A human geographical exploration of adventure motorcycling : freedom to move, freedom to feel, freedom to choose

Wolferink, Gabriëlle Stephanie

September 2013

Thesis or dissertation

© 2013 Gabriëlle Stephanie Wolferink. All rights reserved. No part of this publication may be reproduced without the written permission of the copyright holder.

Freedom is a term that is used often when an adventure motorcyclist is asked what it is all about and when asked what it is what he or she experiences and why he or she engages in this activity. This thesis explores what adventure motorcycling is all about and how the sense of freedom that is experienced can be explained. Accepting that freedom is quite a broad, elusive and yet over-determined umbrella term, and focusing on several modalities of adventure motorcycling that all come with their own approach to what is dubbed as ‘freedom’, this thesis moves towards a more concrete understanding of what the adventure motorcyclist means when he refers to the simple term of ‘freedom’. The core modalities that are discussed in this thesis are firstly the interaction or combination of human and machine (motorcycle), secondly, the experience of the landscape, and thirdly, the philosophy behind adventure and challenge itself, which is approached as a rite of passage. With the help of adventure travel narratives, artwork and films, all embedded in a theoretical framework that runs from Latour’s idea of assemblages to Merleau-Ponty’s Primacy of Perception, and from J.B. Jackson’s ‘Abstract World of the Hot-Rodder’ to the Arnold van Gennep’s schéma of the Rite of Passage, exploration of these core modalities of adventure motorcycling provide an insight into the world of the motorcyclist and what is meant when ideas of freedom are mentioned.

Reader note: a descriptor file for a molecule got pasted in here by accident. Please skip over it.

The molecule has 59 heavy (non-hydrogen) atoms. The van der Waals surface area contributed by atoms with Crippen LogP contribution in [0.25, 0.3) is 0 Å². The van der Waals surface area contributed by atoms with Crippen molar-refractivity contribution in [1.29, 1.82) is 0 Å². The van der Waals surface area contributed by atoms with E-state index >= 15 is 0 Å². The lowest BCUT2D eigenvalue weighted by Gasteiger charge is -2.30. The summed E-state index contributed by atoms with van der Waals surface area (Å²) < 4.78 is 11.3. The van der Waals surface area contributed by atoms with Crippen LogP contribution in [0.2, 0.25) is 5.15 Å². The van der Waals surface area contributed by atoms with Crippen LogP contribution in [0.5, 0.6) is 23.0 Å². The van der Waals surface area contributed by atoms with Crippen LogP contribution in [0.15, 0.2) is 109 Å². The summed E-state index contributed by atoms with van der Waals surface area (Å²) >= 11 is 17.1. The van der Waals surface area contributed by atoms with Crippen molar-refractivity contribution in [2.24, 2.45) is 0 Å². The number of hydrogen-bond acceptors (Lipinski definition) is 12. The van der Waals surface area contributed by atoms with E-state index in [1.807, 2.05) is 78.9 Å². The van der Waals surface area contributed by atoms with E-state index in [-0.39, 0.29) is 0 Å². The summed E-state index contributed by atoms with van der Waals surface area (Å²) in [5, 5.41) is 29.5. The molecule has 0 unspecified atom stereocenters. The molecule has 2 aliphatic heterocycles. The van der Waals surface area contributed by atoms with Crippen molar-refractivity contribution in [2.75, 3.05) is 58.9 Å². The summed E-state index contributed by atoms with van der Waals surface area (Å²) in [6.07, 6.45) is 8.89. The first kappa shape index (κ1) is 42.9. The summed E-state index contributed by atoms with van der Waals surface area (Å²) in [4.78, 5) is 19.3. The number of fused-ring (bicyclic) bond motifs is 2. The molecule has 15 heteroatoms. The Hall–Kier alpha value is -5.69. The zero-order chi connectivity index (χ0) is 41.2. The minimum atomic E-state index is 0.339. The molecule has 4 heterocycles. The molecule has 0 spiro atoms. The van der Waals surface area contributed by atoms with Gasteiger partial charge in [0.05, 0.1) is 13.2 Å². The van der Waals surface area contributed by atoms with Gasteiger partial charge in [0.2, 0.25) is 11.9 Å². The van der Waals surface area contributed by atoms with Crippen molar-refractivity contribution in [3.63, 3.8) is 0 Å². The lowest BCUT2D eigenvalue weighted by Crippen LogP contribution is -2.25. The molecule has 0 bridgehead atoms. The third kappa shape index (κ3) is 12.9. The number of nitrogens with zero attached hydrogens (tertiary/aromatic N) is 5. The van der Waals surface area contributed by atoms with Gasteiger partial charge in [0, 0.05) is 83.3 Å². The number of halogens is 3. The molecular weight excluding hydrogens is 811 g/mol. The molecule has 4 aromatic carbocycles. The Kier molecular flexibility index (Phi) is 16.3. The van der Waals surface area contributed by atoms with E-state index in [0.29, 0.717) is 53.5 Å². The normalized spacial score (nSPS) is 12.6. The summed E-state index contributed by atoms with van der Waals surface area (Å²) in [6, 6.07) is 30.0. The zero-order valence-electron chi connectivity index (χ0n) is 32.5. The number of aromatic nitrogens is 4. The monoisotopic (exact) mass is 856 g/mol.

Department of Geography, Environment and Earth Sciences, The University of Hull
Atkinson, David, 1969-; Rose, Mitch
Qualification level
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